• Columns 

    Friday Recommendation: Alan Moore and Jim Baikie’s First American

    By | August 12th, 2011
    Posted in Columns | % Comments


    At some point in this column I describe the idea of “Alan Moore writing Aqua Teen Hunger Force” and I mean every word of it. Explanation after the jump.

    What do you think of when you think of Alan Moore? Well, beards, for one. Watchmen, for two. Being one of the crankiest guys in comics when he wants to be, for three. And the rest: League of Extraordinary Gentlemen, V for Vendetta, Promethea, Captain Britain, “Whatever Happened to the Man of Tomorrow?,” blah blah blah. Here’s what you probably won’t think of until you’re down near the bottom of the list: First American. And that’s why you should read the rest of this instead of going and armchair analyzing the Green Lantern box office numbers or looking for pictures of more guys posing like Wonder Woman on Tumblr or whatever. They’ll still be dangerously contrapposto when you’re done, bud.


    Point of fact: Alan Moore is uproariously funny. Not always, of course, but when he wants to be, he’s side-splittingly good at it. He knows better than to position himself as gleaming idol of austere wit — his humor is very much of the British tradition of existing in the gravity well between the classes, showcasing the wit of the educated and working-class butt jokes alike. If I had to come up with a good comparison for First American, really, the first thing out of the bag would be to say: “What if Alan Moore had that movie Airplane! but about superheroes instead?” This is more apt than one might originally think. The funniest running joke in Airplane! was the fact that everyone said all of these ridiculous, incredibly stupid things with the gravity and sincerity of a eulogy. So it is with First American — Jim Baikie only rarely tips his hand, instead drawing the maniac antics as if it was a straight superhero strip (while taking care to pack the background with throwaway jokes like something out of MAD Magazine, to boot). Baikie was, it must be noted, Alan Moore’s first long-term collaborator on 2000 AD, where they did the strip Skizz together. America’s Best Comics was all about Alan Moore having fun creating things with his friends. First American was the most fun of them all.


    The First American is an insane, almost certainly mentally retarded superhero who everyone hates, including his own sidekick, U.S. Angel. Like all oblivious blowhards throughout history, he’s convinced everyone adores him, and routinely boasts of his skills and victories. This sums up most of the substance of First American‘s ten-or-twelve-page blurts: First American being stupid and almost always selfish, U.S. Angel being selfish and sometimes stupid, and villains either getting dealt with (or not) until the two heroes end up fighting each other. In fact, as much as it’s “Alan Moore Does Airplane!,” it’s also “Alan Moore Does Aqua Teen Hunger Force.” First American is Master Shake. U.S. Angel is Frylock and sometimes Carl. Everyone’s a moron, a pervert, or both. This is, for the record, still Alan “From Hell” Moore we’re talking about.


    Within the broader context of America’s Best Comics, this was obviously the comic relief’s comic relief. Sure, ABC had funny moments in most of its content, and First American even rubbed elbows with the clever Jack B. Quick and the daffy Splash Brannigan. But its sheer anarchy set it apart from the rest. When Cobweb ventured into the 1960s, you pretty much knew what jokes you might get, what cultural signposts would get defaced. But just because First American started one place didn’t mean it would end there — indeed, it was usually a guarantee that it wouldn’t. For all of Promethea‘s personal reflection, Top Ten‘s casual, even cavalier moments of genius, Tom Strong‘s big nostalgic heart, The League of Extraordinary Gentlemen‘s austere cleverness… et cetera, none of them could match First American‘s pure freedom. The freedom to holler and make bad jokes and look dumb and have characters change sexual orientations based on whatever’s funnier in that panel. Freedom from being the harbinger of Grim and Gritty, and freedom from trying to compensate for same.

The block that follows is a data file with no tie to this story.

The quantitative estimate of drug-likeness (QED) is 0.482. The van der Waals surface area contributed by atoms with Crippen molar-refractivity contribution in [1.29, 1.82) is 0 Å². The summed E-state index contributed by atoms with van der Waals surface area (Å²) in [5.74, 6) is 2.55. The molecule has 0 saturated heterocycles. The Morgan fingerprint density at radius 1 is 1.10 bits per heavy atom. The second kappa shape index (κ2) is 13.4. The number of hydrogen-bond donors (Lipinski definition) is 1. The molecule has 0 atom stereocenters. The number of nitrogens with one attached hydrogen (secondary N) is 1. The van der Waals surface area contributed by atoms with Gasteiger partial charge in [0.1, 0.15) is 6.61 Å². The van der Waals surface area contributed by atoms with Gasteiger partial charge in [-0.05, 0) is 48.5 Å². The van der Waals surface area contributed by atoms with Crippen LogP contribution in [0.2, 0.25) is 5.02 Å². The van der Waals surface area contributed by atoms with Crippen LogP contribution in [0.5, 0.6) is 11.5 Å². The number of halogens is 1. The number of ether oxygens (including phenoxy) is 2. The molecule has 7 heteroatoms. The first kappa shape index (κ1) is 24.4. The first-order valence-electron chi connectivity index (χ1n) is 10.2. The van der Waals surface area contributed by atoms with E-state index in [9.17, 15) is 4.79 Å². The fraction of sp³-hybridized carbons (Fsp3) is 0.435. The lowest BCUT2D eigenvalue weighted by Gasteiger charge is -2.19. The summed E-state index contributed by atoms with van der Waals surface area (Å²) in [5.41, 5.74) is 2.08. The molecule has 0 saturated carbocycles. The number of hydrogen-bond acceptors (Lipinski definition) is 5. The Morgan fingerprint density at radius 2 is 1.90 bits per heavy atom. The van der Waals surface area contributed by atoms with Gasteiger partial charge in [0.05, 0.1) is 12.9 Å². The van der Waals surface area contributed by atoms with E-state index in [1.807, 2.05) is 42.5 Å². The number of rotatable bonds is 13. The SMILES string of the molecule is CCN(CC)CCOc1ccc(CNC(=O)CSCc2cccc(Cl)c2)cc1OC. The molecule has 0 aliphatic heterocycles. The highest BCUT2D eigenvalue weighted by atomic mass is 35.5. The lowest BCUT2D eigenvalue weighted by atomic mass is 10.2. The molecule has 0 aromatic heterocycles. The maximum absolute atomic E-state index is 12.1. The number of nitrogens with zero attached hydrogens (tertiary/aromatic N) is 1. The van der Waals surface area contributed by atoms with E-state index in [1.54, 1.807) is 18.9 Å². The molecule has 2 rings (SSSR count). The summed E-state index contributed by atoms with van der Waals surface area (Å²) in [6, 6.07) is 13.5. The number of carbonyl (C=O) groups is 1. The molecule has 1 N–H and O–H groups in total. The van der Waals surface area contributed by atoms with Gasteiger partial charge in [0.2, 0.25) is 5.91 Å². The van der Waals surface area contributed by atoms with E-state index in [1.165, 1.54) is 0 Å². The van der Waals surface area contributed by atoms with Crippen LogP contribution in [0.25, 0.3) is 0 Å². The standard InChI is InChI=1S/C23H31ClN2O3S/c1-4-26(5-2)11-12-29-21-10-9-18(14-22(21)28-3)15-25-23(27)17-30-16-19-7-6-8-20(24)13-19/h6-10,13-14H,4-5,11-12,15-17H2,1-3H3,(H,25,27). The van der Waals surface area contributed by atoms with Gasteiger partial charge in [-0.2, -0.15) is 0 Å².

Continued below


    I assign a lot of importance to First American in the above paragraph, but really, it’s pretty meaningless. It’s Alan Moore and Jim Baikie having fun, and inviting us along for the ride. The stories spill and splash loosely within their confines, the way a story grows between two friends trading ideas in between howls of uproarious laughter. Alan Moore’s built his bones on bringing novelistic structure and filmic voices to the comic medium on a scale that no one had before managed. Everything had to mean something. Here, Moore shakes his beard, and whatever falls out is whatever falls out. Everyone involved comes off as more energized for that spirit — and we benefit. And it’s funny. It’s really fucking funny.


    Like most of the things I’ve covered in my Friday Recommendations, there’s not much to go around — maybe 120 or 130 pages of First American, total. But in the twelve issues of Tomorrow Stories and various special editions, you’ve got a great little series that won’t break the bank. Seriously, this stuff is dirt cheap everywhere I look — just waiting for you to find it, like a tab of acid stashed in a library book. Just kidding. First American is way too gleefully stupid to ever have anything to do with libraries.


    //TAGS | Friday Recommendation

    Patrick Tobin

    Patrick Tobin (American) is likely shaming his journalism professors from the University of Glasgow by writing about comic books. Luckily, he's also written about film for The Drouth and The Directory of World Cinema: Great Britain. He can be reached via e-mail right here.

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